In his theory of the Forms, Plato argues that not only are the ideal versions of everyday entities real, but that they are more real than those entities themselves. The perceptual world, he believes, is not fully real nor fully unreal, but continually changing and ultimately unknowable. Only the unchanging Ideas are real and knowable, though the latter only with great effort. In Plato’s own words, from Timaeus:

“If intelligence and true belief are two different kinds, then these things – Forms that we cannot perceive but only think of – certainly exist in themselves… There is, first, the unchanging Form, ungenerated and indestructible, which neither receives anything else into itself from elsewhere nor itself enters into anything anywhere, invisible and otherwise imperceptible; that, in fact, thinking has for its object…Second is that which bears the same name and is like that Form; is sensible; is brought into existence, is perpetually in motion, coming to be in a certain place and vanishing out of it; and is to be apprehended by belief including perception…Third is space which is everlasting, not admitting destruction; producing a situation for all things that come into being, but itself apprehended without the senses by a sort of bastard reasoning, and hardly an object of belief.”4

We are left perhaps befuddled by Plato’s theory. Does Plato actually believe that our mental understanding of the properties of reality is more real than the world from which we abstract those ideas? Plato himself challenges the theory of the Forms in later dialogues (for example, Parmenides). His most famous student, Aristotle, certainly rejected this ethereal view of reality. However, in modified form, Plato’s theory survived into Neoplatonism and Christianity, and reverberates to some extent in Berkley, Kant, and Schopenhauer among others. Bertrand Russell however thinks Plato is conflating the Forms with the ‘universals.’5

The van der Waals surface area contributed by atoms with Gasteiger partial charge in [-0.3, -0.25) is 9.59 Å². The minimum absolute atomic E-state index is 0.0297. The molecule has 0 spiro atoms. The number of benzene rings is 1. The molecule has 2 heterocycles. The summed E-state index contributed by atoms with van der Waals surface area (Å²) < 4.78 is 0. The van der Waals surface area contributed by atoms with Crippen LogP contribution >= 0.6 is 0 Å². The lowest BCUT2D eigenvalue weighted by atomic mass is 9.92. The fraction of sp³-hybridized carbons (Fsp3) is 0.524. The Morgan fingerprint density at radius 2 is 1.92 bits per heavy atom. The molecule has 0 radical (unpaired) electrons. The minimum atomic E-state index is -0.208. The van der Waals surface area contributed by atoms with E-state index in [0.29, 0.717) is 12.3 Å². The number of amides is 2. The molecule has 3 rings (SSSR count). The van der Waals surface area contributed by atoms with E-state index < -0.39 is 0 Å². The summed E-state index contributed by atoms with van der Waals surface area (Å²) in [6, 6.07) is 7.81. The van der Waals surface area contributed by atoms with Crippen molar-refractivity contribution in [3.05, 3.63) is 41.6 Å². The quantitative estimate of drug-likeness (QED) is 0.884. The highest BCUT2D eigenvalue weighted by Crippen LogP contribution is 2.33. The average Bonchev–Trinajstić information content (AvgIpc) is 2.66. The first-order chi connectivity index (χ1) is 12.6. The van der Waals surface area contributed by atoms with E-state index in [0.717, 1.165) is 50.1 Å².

For myself, I think Plato is at least partly correct to assign ultimate reality to the Forms. At the level of some concepts – for example mathematical ones –  existence seems to be independent of the human mind. Just as we assume that the universe was real prior to our existence even though we were not here to witness it; similarly, it is reasonable to assume should humans become extinct, other rational beings will be able to recognize the concept of a perfect circle or the number 2. Plato seems to be the first philosopher to endorse a more expansive view of nonphysical reality – the principle that not just ‘Thought” but specific ‘thoughts’ or Ideas have ‘being.’ In a different sense, Plato’s Forms represent the never quite reachable limits of perceptual reality, such as we understand in a differential equation or the notion of infinity.

In conclusion, it seems to me we owe to Plato two novel nuances of the meaning of ultimate reality: the somewhat abstract concept of the divine as the Supreme Good, and the output of the mind as fundamentally real, if not more real, than the material constituents of the world.


4Allen, Reginald E., Greek Philosophy: Thales to Aristotle. The Free Press, New York, NY, 1966. Page 252-253.

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